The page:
This would also mark the time for the All Blacks who play in Europe to be available... more on this later.

Tuesday, October 16, 2007

Nuggets of Jude 4

The final nugget reads: 'to others show mercy, mixed with fear—hating even the clothing stained by corrupted flesh.' This refers to those in the context of Jude's readers who are falling into sin, particularly the sin of excessive freedom (antinomianism). The believers are to show mercy to them, indicating the grace of God demonstrated to them. 'Mixed with fear' is difficult and could be the fear of the sinners, fear of judgement or of God generally. It is probably the latter two, fear of God and the consequences of sin. In other words, show grace and mercy to these people but do so with a determination not to fall into sin. The final statement reinforces this, the believers avoiding interaction with them and so being corrupted. This resonates with 1 Cor 5 where Paul urges the expulsion of a sexual sinner from the Corinthian church because of the dangers of the church being corrupted.

So we have insight into how to respond to false teachers. We are to be merciful and gracious to them whilst being careful not to fall into the same sin and so the wrath of God. We are to avoid being corruped by their influence.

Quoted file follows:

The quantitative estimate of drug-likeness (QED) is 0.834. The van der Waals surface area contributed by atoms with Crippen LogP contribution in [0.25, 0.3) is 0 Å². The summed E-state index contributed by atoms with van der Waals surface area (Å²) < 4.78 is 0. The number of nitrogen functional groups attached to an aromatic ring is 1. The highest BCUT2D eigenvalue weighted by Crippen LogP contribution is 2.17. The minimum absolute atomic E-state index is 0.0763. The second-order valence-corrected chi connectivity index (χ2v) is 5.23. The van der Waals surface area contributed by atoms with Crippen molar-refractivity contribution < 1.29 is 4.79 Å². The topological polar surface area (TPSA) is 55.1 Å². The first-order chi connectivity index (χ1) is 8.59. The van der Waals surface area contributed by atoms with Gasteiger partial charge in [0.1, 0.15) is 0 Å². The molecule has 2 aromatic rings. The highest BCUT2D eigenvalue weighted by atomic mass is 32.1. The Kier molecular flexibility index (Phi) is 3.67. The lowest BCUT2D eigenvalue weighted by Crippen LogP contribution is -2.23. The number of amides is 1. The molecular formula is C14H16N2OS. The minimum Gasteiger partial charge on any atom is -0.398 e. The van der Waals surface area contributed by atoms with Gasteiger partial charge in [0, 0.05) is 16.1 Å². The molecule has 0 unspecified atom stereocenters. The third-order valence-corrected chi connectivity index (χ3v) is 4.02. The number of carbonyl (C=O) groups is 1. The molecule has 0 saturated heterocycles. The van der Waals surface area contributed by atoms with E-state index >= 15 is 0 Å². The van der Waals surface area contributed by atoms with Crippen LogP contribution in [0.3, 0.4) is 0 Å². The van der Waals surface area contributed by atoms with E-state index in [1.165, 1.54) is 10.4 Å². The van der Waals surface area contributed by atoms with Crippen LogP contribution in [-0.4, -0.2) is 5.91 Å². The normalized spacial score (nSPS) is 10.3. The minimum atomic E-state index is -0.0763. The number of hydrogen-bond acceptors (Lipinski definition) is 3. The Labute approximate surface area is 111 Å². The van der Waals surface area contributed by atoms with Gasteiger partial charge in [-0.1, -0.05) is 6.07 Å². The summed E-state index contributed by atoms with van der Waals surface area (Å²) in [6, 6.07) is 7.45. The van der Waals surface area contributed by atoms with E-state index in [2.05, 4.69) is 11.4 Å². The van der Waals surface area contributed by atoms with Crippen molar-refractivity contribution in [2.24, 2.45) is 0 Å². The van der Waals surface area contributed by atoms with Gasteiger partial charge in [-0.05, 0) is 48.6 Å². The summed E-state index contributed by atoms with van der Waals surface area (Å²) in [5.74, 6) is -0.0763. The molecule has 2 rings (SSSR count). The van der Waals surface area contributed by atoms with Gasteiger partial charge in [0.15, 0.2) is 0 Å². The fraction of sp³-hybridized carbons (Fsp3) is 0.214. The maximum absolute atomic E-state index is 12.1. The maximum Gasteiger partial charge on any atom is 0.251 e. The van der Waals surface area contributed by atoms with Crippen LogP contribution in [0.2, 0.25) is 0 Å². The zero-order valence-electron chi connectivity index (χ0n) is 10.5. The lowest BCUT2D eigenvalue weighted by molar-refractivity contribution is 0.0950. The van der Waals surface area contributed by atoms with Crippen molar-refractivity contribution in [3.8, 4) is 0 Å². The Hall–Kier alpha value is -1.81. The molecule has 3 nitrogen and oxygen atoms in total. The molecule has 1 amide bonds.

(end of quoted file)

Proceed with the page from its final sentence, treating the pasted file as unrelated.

Here endeth these nuggets from Jude. It is an interesting little book. We tend to focus on the big books, Romans, 1 Corinthians etc; but there is a lot in these little ones.

True!

Here's an article by J. Davies an ex-Welsh superstar which from a different point of view identifies where the AB's went wrong. I think it has a point: http://www.nzherald.co.nz/section/4/story.cfm?c_id=4&objectid=10470084.

Richard Loe too puts it well: http://www.nzherald.co.nz/topic/story.cfm?c_id=476&objectid=10469742.

John Mitchell is on to it. I still think he should have been given another go after the last world cup, but he made too many enemies: http://www.nzherald.co.nz/topic/story.cfm?c_id=476&objectid=10469122.

And on drop goals: http://www.nzherald.co.nz/section/4/story.cfm?c_id=4&objectid=10469269

Monday, October 15, 2007

Nuggets of Jude 4

Jude 23a is one of the most direct statements on evangelism in the NT: 'snatch others from the fire and save them'. The NRSV has it better in regards to the Greek: 'save others by snatching them out of the fire'. This is the second half of a men-de construct i.e. on the one hand be merciful to those in doubt, and on the other hand, save... The imperative is 'save', the means is 'by snatching them out of the fire'. This is a call to reach out to the lost and save them. Clearly, it in the NT it is God who saves, but he works through believers as his agency, empowered by the Spirit, as they share the Gospel with the lost.